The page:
Wednesday, September 17, 2014

Was it Necessary?

Czar Nikolas II, after his execution by Lenin’s men in 1918, went to the other world, netherworld, most likely.  He didn’t forget his country and would look everyday for anyone who came from Russia and demand to know the state of affairs in the vast land that stretched from the Baltic to the Pacific.
One day, on November 15, 1981 to be precise, he saw a man with distinct Russian features entering the gate.  He rushed to him and asked where in Russia the newcomer came from.  “From Moscow, from Kremlin, to be precise.  I am Leonid Brezhnev, the Supreme Leader of the great communist nation Soviet Union till the previous moment” the man replied with an air of pride.  “Ah!” exclaimed the Czar with tremendous satisfaction. “You are the right person to talk to.”  Then followed the following conversation:
“Tell me, how is my Russia these days?  It was a great power during my days.  Is it still?  Czar Nikolas wanted to know.
“It still is.  It is one of the two super powers.”  Brezhnev announced for everyone around to hear.
“Good.  You are maintaining my tradition. Thank you.  And… and… I never gave any freedom to my people.  Have you communists introduced democracy, free speech or something of that sort?”  Czar Nikolas probed further.
“Democracy!  What nonsense are you talking?  Are you out of your brain?”  Brezhnev suddenly raised his voice.  Nikolas was taken aback and there was silence for a couple of moments.  Brezhnev looked at him quizzically: “Anything else you want to know?”
“Not really.” Nikolas mumbled, “Just wondering that there seems to be no difference between your regime and mine.”  Ignoring Brezhnev’s frown he spoke slowly: “People complained of food scarcity during my days.  Have you communists solved that problem?”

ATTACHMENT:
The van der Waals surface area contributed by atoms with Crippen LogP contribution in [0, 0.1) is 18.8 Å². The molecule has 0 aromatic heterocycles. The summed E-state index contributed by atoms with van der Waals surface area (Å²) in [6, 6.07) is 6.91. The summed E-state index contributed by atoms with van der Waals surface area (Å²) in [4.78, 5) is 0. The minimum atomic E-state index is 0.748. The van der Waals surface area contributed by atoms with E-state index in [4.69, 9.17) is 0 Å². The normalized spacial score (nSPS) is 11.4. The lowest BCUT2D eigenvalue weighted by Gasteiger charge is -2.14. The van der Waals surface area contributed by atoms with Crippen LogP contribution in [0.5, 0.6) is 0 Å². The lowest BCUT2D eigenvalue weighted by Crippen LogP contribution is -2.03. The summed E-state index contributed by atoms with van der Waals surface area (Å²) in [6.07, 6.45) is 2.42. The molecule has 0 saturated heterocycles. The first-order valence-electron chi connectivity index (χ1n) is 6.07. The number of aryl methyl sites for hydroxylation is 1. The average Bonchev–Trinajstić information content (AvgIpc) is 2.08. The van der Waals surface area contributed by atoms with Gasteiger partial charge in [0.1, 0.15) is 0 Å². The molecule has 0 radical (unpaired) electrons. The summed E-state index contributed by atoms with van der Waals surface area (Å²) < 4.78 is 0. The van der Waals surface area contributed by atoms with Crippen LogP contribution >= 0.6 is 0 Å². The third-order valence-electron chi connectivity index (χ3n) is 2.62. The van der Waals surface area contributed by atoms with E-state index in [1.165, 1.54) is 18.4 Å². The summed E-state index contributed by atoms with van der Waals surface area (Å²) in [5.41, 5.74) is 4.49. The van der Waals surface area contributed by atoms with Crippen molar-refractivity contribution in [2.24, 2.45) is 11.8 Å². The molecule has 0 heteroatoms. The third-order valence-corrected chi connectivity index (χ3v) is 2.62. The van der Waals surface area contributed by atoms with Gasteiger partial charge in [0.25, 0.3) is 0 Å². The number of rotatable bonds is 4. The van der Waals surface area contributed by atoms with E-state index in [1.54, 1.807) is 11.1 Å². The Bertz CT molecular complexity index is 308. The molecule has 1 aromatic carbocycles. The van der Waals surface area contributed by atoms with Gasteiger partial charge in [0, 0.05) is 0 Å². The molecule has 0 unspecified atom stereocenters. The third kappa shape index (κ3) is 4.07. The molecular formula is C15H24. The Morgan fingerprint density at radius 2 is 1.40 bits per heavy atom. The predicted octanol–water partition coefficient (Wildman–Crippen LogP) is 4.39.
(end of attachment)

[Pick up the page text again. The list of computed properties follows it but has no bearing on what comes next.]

“Well…” Brezhnev hesitated, “that complaint has become louder now.”  He whispered into Nikolas’ ears.
“Russians drank plenty of vodka in those days.  Hope your communist government has not banned drinking.”  Nikolas persisted.
“Why should we?  Let the people drink and get inebriated.  I mean, let them have fun and allow us to have our own fun in Kremlin.”
“You mean no difference between my regime and your communist regime!” Nikolas exclaimed with relief.  There was a twinkle in his eyes.  Brezhnev turned the other side as if looking for a friend.
            “One last question,” Nikolas drew Brezhnev’s attention.  “During my days state law restricted alcohol in vodka to thirty-eight percent.  Does it remain the same?”
“No man.  It has gone up to forty percent.”  Brezhnev revealed.
“In that case,” Czar Nikolas looked straight into comrade Brezhnev’s eyes, “just for that extra two percent of alcohol in vodka, was it necessary for you Bolsheviks to stage that big revolution in October 1917?”

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